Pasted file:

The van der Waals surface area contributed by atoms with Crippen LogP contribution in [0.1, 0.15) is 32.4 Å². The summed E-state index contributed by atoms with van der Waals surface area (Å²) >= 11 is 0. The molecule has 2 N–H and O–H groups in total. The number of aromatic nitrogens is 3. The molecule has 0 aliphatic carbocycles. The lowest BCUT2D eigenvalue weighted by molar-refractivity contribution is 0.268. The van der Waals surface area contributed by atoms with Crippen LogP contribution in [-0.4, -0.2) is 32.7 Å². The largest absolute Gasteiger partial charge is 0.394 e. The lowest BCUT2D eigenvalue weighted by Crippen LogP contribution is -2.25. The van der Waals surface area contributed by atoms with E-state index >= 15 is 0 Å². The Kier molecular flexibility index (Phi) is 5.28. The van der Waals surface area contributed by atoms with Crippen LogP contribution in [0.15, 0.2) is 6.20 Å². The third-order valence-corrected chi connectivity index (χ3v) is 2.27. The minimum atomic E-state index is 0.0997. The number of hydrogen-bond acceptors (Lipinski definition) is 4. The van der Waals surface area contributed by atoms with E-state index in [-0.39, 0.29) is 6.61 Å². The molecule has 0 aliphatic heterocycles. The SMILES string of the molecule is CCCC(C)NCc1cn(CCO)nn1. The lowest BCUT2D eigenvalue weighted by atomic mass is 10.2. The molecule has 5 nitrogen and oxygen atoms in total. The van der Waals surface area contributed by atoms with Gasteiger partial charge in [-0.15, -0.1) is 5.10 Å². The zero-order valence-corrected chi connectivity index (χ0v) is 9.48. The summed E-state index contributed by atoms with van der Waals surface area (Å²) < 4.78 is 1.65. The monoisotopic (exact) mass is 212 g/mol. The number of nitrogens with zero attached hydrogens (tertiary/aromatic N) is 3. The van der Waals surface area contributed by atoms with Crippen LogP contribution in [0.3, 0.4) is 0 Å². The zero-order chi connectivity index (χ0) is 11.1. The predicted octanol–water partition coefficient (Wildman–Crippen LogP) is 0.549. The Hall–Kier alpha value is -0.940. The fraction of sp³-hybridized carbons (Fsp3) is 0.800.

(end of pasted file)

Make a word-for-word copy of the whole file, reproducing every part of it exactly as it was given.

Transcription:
The van der Waals surface area contributed by atoms with Crippen LogP contribution in [0.1, 0.15) is 32.4 Å². The summed E-state index contributed by atoms with van der Waals surface area (Å²) >= 11 is 0. The molecule has 2 N–H and O–H groups in total. The number of aromatic nitrogens is 3. The molecule has 0 aliphatic carbocycles. The lowest BCUT2D eigenvalue weighted by molar-refractivity contribution is 0.268. The van der Waals surface area contributed by atoms with Crippen LogP contribution in [-0.4, -0.2) is 32.7 Å². The largest absolute Gasteiger partial charge is 0.394 e. The lowest BCUT2D eigenvalue weighted by Crippen LogP contribution is -2.25. The van der Waals surface area contributed by atoms with E-state index >= 15 is 0 Å². The Kier molecular flexibility index (Phi) is 5.28. The van der Waals surface area contributed by atoms with Crippen LogP contribution in [0.15, 0.2) is 6.20 Å². The third-order valence-corrected chi connectivity index (χ3v) is 2.27. The minimum atomic E-state index is 0.0997. The number of hydrogen-bond acceptors (Lipinski definition) is 4. The van der Waals surface area contributed by atoms with E-state index in [-0.39, 0.29) is 6.61 Å². The molecule has 0 aliphatic heterocycles. The SMILES string of the molecule is CCCC(C)NCc1cn(CCO)nn1. The lowest BCUT2D eigenvalue weighted by atomic mass is 10.2. The molecule has 5 nitrogen and oxygen atoms in total. The van der Waals surface area contributed by atoms with Gasteiger partial charge in [-0.15, -0.1) is 5.10 Å². The zero-order valence-corrected chi connectivity index (χ0v) is 9.48. The summed E-state index contributed by atoms with van der Waals surface area (Å²) < 4.78 is 1.65. The monoisotopic (exact) mass is 212 g/mol. The number of nitrogens with zero attached hydrogens (tertiary/aromatic N) is 3. The van der Waals surface area contributed by atoms with Crippen LogP contribution in [0.3, 0.4) is 0 Å². The zero-order chi connectivity index (χ0) is 11.1. The predicted octanol–water partition coefficient (Wildman–Crippen LogP) is 0.549. The Hall–Kier alpha value is -0.940. The fraction of sp³-hybridized carbons (Fsp3) is 0.800.